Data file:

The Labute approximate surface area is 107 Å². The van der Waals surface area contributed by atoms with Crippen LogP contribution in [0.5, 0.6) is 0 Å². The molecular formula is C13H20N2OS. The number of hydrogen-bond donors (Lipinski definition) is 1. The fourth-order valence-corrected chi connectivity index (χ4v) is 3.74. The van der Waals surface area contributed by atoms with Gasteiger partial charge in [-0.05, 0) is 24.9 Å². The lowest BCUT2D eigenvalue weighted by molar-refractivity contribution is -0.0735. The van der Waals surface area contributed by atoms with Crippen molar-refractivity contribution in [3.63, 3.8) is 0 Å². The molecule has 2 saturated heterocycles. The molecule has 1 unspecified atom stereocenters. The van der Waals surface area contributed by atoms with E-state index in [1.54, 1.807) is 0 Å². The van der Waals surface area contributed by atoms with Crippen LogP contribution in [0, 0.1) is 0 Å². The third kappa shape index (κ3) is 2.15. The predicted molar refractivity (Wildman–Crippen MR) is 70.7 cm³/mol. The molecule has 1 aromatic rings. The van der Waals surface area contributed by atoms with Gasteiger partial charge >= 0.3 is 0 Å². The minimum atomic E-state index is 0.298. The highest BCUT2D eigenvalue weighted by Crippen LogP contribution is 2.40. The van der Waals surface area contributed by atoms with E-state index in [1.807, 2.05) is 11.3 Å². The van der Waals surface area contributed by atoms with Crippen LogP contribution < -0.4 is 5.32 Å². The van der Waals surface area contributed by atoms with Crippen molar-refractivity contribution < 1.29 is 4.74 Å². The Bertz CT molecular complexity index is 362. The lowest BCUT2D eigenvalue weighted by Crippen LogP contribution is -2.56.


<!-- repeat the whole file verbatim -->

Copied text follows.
The Labute approximate surface area is 107 Å². The van der Waals surface area contributed by atoms with Crippen LogP contribution in [0.5, 0.6) is 0 Å². The molecular formula is C13H20N2OS. The number of hydrogen-bond donors (Lipinski definition) is 1. The fourth-order valence-corrected chi connectivity index (χ4v) is 3.74. The van der Waals surface area contributed by atoms with Gasteiger partial charge in [-0.05, 0) is 24.9 Å². The lowest BCUT2D eigenvalue weighted by molar-refractivity contribution is -0.0735. The van der Waals surface area contributed by atoms with Crippen molar-refractivity contribution in [3.63, 3.8) is 0 Å². The molecule has 2 saturated heterocycles. The molecule has 1 unspecified atom stereocenters. The van der Waals surface area contributed by atoms with E-state index in [1.54, 1.807) is 0 Å². The van der Waals surface area contributed by atoms with Crippen LogP contribution in [0, 0.1) is 0 Å². The third kappa shape index (κ3) is 2.15. The predicted molar refractivity (Wildman–Crippen MR) is 70.7 cm³/mol. The molecule has 1 aromatic rings. The van der Waals surface area contributed by atoms with Gasteiger partial charge >= 0.3 is 0 Å². The minimum atomic E-state index is 0.298. The highest BCUT2D eigenvalue weighted by Crippen LogP contribution is 2.40. The van der Waals surface area contributed by atoms with E-state index in [1.807, 2.05) is 11.3 Å². The van der Waals surface area contributed by atoms with Crippen LogP contribution < -0.4 is 5.32 Å². The van der Waals surface area contributed by atoms with Crippen molar-refractivity contribution < 1.29 is 4.74 Å². The Bertz CT molecular complexity index is 362. The lowest BCUT2D eigenvalue weighted by Crippen LogP contribution is -2.56.